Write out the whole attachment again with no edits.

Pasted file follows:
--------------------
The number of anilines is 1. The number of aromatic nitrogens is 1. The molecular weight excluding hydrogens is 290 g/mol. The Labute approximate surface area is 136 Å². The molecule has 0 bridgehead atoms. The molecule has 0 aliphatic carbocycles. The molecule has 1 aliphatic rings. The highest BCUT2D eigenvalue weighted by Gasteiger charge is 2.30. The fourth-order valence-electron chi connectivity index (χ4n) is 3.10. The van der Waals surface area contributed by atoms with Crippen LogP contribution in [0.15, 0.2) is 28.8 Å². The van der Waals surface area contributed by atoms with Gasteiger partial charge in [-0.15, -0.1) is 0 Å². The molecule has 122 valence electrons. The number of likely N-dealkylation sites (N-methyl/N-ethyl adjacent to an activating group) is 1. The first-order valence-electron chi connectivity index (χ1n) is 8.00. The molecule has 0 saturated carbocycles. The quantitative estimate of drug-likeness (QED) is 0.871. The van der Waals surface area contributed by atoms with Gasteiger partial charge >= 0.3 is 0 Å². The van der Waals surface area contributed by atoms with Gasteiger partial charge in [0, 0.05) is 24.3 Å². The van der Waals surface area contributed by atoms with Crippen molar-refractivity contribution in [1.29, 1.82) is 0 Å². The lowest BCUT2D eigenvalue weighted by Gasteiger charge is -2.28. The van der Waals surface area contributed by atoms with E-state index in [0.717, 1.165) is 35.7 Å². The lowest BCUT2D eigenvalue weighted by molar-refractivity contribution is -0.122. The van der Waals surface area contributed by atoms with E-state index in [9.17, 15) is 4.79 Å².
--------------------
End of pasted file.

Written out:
The number of anilines is 1. The number of aromatic nitrogens is 1. The molecular weight excluding hydrogens is 290 g/mol. The Labute approximate surface area is 136 Å². The molecule has 0 bridgehead atoms. The molecule has 0 aliphatic carbocycles. The molecule has 1 aliphatic rings. The highest BCUT2D eigenvalue weighted by Gasteiger charge is 2.30. The fourth-order valence-electron chi connectivity index (χ4n) is 3.10. The van der Waals surface area contributed by atoms with Crippen LogP contribution in [0.15, 0.2) is 28.8 Å². The van der Waals surface area contributed by atoms with Gasteiger partial charge in [-0.15, -0.1) is 0 Å². The molecule has 122 valence electrons. The number of likely N-dealkylation sites (N-methyl/N-ethyl adjacent to an activating group) is 1. The first-order valence-electron chi connectivity index (χ1n) is 8.00. The molecule has 0 saturated carbocycles. The quantitative estimate of drug-likeness (QED) is 0.871. The van der Waals surface area contributed by atoms with Gasteiger partial charge >= 0.3 is 0 Å². The van der Waals surface area contributed by atoms with Gasteiger partial charge in [0, 0.05) is 24.3 Å². The van der Waals surface area contributed by atoms with Crippen molar-refractivity contribution in [1.29, 1.82) is 0 Å². The lowest BCUT2D eigenvalue weighted by Gasteiger charge is -2.28. The van der Waals surface area contributed by atoms with E-state index in [0.717, 1.165) is 35.7 Å². The lowest BCUT2D eigenvalue weighted by molar-refractivity contribution is -0.122. The van der Waals surface area contributed by atoms with E-state index in [9.17, 15) is 4.79 Å².